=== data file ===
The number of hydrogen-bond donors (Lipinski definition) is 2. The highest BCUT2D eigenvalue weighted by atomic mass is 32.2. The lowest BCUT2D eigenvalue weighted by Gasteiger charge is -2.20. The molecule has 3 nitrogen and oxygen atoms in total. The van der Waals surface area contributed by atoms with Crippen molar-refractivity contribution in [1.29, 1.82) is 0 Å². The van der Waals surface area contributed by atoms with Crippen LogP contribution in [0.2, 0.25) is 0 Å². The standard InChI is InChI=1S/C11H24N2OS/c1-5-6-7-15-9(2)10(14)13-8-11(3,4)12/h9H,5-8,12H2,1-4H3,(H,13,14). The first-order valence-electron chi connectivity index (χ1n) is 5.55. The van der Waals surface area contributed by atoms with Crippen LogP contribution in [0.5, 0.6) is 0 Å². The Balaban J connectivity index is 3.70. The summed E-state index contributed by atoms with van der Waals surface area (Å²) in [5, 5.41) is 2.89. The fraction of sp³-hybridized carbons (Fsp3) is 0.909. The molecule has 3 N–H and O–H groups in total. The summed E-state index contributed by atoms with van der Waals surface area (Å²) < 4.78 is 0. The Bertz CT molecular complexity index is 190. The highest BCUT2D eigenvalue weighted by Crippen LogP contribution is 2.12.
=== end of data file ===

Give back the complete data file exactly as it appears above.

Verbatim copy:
The number of hydrogen-bond donors (Lipinski definition) is 2. The highest BCUT2D eigenvalue weighted by atomic mass is 32.2. The lowest BCUT2D eigenvalue weighted by Gasteiger charge is -2.20. The molecule has 3 nitrogen and oxygen atoms in total. The van der Waals surface area contributed by atoms with Crippen molar-refractivity contribution in [1.29, 1.82) is 0 Å². The van der Waals surface area contributed by atoms with Crippen LogP contribution in [0.2, 0.25) is 0 Å². The standard InChI is InChI=1S/C11H24N2OS/c1-5-6-7-15-9(2)10(14)13-8-11(3,4)12/h9H,5-8,12H2,1-4H3,(H,13,14). The first-order valence-electron chi connectivity index (χ1n) is 5.55. The van der Waals surface area contributed by atoms with Crippen LogP contribution in [0.5, 0.6) is 0 Å². The Balaban J connectivity index is 3.70. The summed E-state index contributed by atoms with van der Waals surface area (Å²) in [5, 5.41) is 2.89. The fraction of sp³-hybridized carbons (Fsp3) is 0.909. The molecule has 3 N–H and O–H groups in total. The summed E-state index contributed by atoms with van der Waals surface area (Å²) < 4.78 is 0. The Bertz CT molecular complexity index is 190. The highest BCUT2D eigenvalue weighted by Crippen LogP contribution is 2.12.